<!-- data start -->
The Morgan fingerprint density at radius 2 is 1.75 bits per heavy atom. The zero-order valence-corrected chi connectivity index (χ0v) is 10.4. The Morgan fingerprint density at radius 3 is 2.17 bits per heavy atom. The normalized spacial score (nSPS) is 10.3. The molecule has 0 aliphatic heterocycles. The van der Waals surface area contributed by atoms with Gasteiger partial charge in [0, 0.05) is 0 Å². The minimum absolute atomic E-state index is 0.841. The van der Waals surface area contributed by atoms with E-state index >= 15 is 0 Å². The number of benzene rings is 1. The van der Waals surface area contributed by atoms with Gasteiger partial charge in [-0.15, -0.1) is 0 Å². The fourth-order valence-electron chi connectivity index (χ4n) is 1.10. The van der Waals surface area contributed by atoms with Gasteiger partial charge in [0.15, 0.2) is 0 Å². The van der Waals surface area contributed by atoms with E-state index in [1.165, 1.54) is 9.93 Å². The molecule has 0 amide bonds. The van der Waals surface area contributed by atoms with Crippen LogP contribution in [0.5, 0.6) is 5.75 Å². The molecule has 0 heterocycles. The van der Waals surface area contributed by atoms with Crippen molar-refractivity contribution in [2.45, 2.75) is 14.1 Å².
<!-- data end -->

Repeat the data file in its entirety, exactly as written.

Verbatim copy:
The Morgan fingerprint density at radius 2 is 1.75 bits per heavy atom. The zero-order valence-corrected chi connectivity index (χ0v) is 10.4. The Morgan fingerprint density at radius 3 is 2.17 bits per heavy atom. The normalized spacial score (nSPS) is 10.3. The molecule has 0 aliphatic heterocycles. The van der Waals surface area contributed by atoms with Gasteiger partial charge in [0, 0.05) is 0 Å². The minimum absolute atomic E-state index is 0.841. The van der Waals surface area contributed by atoms with E-state index >= 15 is 0 Å². The number of benzene rings is 1. The van der Waals surface area contributed by atoms with Gasteiger partial charge in [-0.15, -0.1) is 0 Å². The fourth-order valence-electron chi connectivity index (χ4n) is 1.10. The van der Waals surface area contributed by atoms with Gasteiger partial charge in [0.15, 0.2) is 0 Å². The van der Waals surface area contributed by atoms with E-state index in [1.165, 1.54) is 9.93 Å². The molecule has 0 amide bonds. The van der Waals surface area contributed by atoms with Crippen LogP contribution in [0.5, 0.6) is 5.75 Å². The molecule has 0 heterocycles. The van der Waals surface area contributed by atoms with Crippen molar-refractivity contribution in [2.45, 2.75) is 14.1 Å².